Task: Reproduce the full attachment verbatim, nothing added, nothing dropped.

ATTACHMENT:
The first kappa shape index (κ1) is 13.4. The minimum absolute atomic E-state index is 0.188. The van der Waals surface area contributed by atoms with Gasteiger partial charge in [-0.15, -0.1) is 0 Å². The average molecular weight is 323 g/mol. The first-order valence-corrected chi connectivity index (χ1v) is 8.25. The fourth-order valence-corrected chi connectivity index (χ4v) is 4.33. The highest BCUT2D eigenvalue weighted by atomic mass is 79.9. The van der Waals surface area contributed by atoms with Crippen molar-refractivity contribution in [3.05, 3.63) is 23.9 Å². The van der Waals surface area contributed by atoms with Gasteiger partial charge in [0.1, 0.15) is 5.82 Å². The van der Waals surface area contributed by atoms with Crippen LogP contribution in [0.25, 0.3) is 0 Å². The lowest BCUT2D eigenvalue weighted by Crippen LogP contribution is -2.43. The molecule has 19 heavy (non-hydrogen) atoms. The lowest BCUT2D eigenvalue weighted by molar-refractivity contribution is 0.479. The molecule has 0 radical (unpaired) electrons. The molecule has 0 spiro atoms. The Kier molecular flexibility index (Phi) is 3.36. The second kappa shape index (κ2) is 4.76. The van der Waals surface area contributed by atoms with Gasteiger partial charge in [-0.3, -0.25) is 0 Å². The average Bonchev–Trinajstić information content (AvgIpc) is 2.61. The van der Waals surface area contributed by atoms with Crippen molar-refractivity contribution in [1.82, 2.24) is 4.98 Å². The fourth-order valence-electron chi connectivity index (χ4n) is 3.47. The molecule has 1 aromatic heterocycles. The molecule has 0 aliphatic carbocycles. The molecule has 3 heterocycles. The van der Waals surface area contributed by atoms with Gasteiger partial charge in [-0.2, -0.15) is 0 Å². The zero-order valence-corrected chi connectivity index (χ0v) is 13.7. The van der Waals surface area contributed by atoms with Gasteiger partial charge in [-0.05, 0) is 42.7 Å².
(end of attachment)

The first kappa shape index (κ1) is 13.4. The minimum absolute atomic E-state index is 0.188. The van der Waals surface area contributed by atoms with Gasteiger partial charge in [-0.15, -0.1) is 0 Å². The average molecular weight is 323 g/mol. The first-order valence-corrected chi connectivity index (χ1v) is 8.25. The fourth-order valence-corrected chi connectivity index (χ4v) is 4.33. The highest BCUT2D eigenvalue weighted by atomic mass is 79.9. The van der Waals surface area contributed by atoms with Crippen molar-refractivity contribution in [3.05, 3.63) is 23.9 Å². The van der Waals surface area contributed by atoms with Gasteiger partial charge in [0.1, 0.15) is 5.82 Å². The van der Waals surface area contributed by atoms with Crippen LogP contribution in [0.25, 0.3) is 0 Å². The lowest BCUT2D eigenvalue weighted by Crippen LogP contribution is -2.43. The molecule has 19 heavy (non-hydrogen) atoms. The lowest BCUT2D eigenvalue weighted by molar-refractivity contribution is 0.479. The molecule has 0 radical (unpaired) electrons. The molecule has 0 spiro atoms. The Kier molecular flexibility index (Phi) is 3.36. The second kappa shape index (κ2) is 4.76. The van der Waals surface area contributed by atoms with Gasteiger partial charge in [-0.3, -0.25) is 0 Å². The average Bonchev–Trinajstić information content (AvgIpc) is 2.61. The van der Waals surface area contributed by atoms with Crippen molar-refractivity contribution in [1.82, 2.24) is 4.98 Å². The fourth-order valence-electron chi connectivity index (χ4n) is 3.47. The molecule has 1 aromatic heterocycles. The molecule has 0 aliphatic carbocycles. The molecule has 3 heterocycles. The van der Waals surface area contributed by atoms with Gasteiger partial charge in [-0.2, -0.15) is 0 Å². The zero-order valence-corrected chi connectivity index (χ0v) is 13.7. The van der Waals surface area contributed by atoms with Gasteiger partial charge in [-0.05, 0) is 42.7 Å².